Johnny Cash’s work has always had a real-life feel that meant much to me over the years (“At home and at peace,” by Robert Hilburn, Oct. 20). There seemed to be a reassurance to his songs, even when dealing with some tough issues.
I’ve heard the story about Charlie Parker hanging around a jukebox at one of the clubs he frequented, putting his coins in to play country-western songs. When friends finally asked him, “Why do you listen to that stuff?,” he reportedly replied, “It’s the stories, man, it’s the stories!” It’s those stories and the way Johnny Cash told them that was important to many of his fans.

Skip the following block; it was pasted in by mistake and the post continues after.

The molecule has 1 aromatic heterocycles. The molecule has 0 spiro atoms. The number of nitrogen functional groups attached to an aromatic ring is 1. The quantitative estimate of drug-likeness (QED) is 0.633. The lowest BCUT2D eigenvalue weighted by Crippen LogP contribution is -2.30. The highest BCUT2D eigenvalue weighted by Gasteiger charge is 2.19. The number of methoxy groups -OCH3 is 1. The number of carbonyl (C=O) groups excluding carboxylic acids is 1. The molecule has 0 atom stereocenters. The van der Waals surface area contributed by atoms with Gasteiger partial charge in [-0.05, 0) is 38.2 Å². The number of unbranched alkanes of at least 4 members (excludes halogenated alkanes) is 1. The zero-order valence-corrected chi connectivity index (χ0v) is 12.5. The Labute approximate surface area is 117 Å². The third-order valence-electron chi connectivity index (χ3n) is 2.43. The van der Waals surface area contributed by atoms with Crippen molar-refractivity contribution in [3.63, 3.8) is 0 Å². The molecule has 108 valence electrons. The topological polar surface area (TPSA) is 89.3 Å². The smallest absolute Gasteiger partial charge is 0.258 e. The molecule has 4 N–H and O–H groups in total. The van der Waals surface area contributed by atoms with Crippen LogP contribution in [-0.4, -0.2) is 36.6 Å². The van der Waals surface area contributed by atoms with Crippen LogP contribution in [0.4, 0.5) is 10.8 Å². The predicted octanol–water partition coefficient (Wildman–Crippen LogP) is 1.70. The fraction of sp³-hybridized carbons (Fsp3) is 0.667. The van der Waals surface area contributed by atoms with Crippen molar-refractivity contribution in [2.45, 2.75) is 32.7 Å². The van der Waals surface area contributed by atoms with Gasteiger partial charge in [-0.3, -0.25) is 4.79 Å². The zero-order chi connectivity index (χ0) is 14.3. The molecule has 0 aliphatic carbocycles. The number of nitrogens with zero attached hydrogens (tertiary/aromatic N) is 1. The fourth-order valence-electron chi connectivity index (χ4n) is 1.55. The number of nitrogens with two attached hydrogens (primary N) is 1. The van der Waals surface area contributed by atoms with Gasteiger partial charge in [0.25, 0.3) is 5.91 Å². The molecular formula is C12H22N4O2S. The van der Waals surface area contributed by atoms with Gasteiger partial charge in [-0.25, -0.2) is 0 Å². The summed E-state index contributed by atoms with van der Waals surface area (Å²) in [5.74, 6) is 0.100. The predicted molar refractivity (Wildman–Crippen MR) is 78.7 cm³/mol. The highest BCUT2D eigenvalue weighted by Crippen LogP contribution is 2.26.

I’m a city guy and don’t even know exactly where Folsom is, but I understand what he means. Although primarily a classic and straight-ahead jazz fan, I try to listen to other types of music that are pleasurable and entertaining, rather than deprive myself by being a narrow-band listener. Your article fired me up, informed me, and brought some emotions and memories to the surface.
I admire his courage in choosing guests for his TV program that you mentioned. Johnny Cash had the courage then that many others are now embarrassed to admit they hadn’t.